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I expect some powertrain changes and wheel and tire combo's. I also expect different trim options on the inside. But I do not expect much change t the nose. I would not have any issue with a change but I just don't expect at this point we will see it.

As for Styling I have little issue other than the quad cab and the odd wheel base with the bed.

The fact is almost anything is better than the present truck and most times these little trucks do better as being more car like since most people who want the truck look just buy the larger truck anyways. The price makes it hard to down size when you can get a Full Size LT for not much more when they are on sale.

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Your last paragraph is totally incorrect.

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this really is not adequate for the US.... in many ways. Styling is a miss, the interior is a miss, the powertrains I think I'll have to read up on more.

This just doesn't work.

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PowerTrains Rock, Bring the Baby Duramax Diesel, it will sell!!!

Body style goes with the rest of the Chevy Family, they could update it to be more Impala/Malibu like and then tweak the inside for the US. Over all it is a nice truck and would do well here.

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Your last paragraph is totally incorrect.

Well then why do so many old S10 owners keep away from the present truck. Other than ugly and cheap the first complaint is size. Most want a truck just the size of the old truck. I find it puzzling that GM keeps thinking everyone wants mid sized here when the old out dated Ranger ate their lunch and stole their bus ticket.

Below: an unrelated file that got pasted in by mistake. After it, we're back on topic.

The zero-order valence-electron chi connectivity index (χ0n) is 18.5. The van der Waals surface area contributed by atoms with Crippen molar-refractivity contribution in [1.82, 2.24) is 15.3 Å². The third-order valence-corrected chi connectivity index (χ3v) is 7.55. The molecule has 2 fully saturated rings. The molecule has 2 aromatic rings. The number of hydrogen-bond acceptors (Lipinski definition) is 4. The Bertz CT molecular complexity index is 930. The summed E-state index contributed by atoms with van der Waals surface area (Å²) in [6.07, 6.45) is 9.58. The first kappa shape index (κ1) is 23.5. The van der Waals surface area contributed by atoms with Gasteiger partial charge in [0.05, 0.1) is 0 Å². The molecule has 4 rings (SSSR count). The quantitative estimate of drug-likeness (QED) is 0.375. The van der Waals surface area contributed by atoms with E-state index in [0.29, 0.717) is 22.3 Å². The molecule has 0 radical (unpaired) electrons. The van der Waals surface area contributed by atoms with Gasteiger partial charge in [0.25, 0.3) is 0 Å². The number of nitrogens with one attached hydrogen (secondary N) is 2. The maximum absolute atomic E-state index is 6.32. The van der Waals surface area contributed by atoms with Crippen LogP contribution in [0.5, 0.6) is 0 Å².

The other issue was price. Once you start to add options the LT package on a Silverado becomes a much better deal and value. I have a 2009 Silverado LT2 Extended cab here with many options that was sold for $21K and with the trade of an older truck was out the door for $17K. Others at work drive similar trucks and also got similar deals in the Chevy fall truck sale.

I tried to look at a Colorado and to get what I wanted was similar in price and was half the truck. I ended up passing as I just could not get past the cheap interior.

I deal with many truck owners daily and the one common comment from nearly all past S10 and Sonoma owners is that if they could find a new one like the one they had they would buy it. Few bought the Colorado.

The Old Ranger is something that needed to be learned from and I feel even if this new truck is an improvment it will miss the real market in size and price. Guys who want real truck buy full size and guys who what a truck that doubles as a a car buy small trucks.

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Sorry nope. The Colorado is not much bigger than the S-10.

Regular cab 2WD dimensions S-10/Colorado:

67.9 W 67.6

62.0 H 64.9

190.0 L 192.4

108.3 WB 111.3

Extended cab 2WD dimensions S-10/Colorado:

67.9 W 67.6

62.7 H 64.9

205.3 L 207.1

122.9 WB 126.0

This is for the 2000 S-10 and 2012 Colorado, per Edmunds. The S-10 had 15" wheels, the Colorado moved to 16" a few years ago as standard, so that might have a tiny bit to do with overall height, not much but a little.

Edited by ocnblu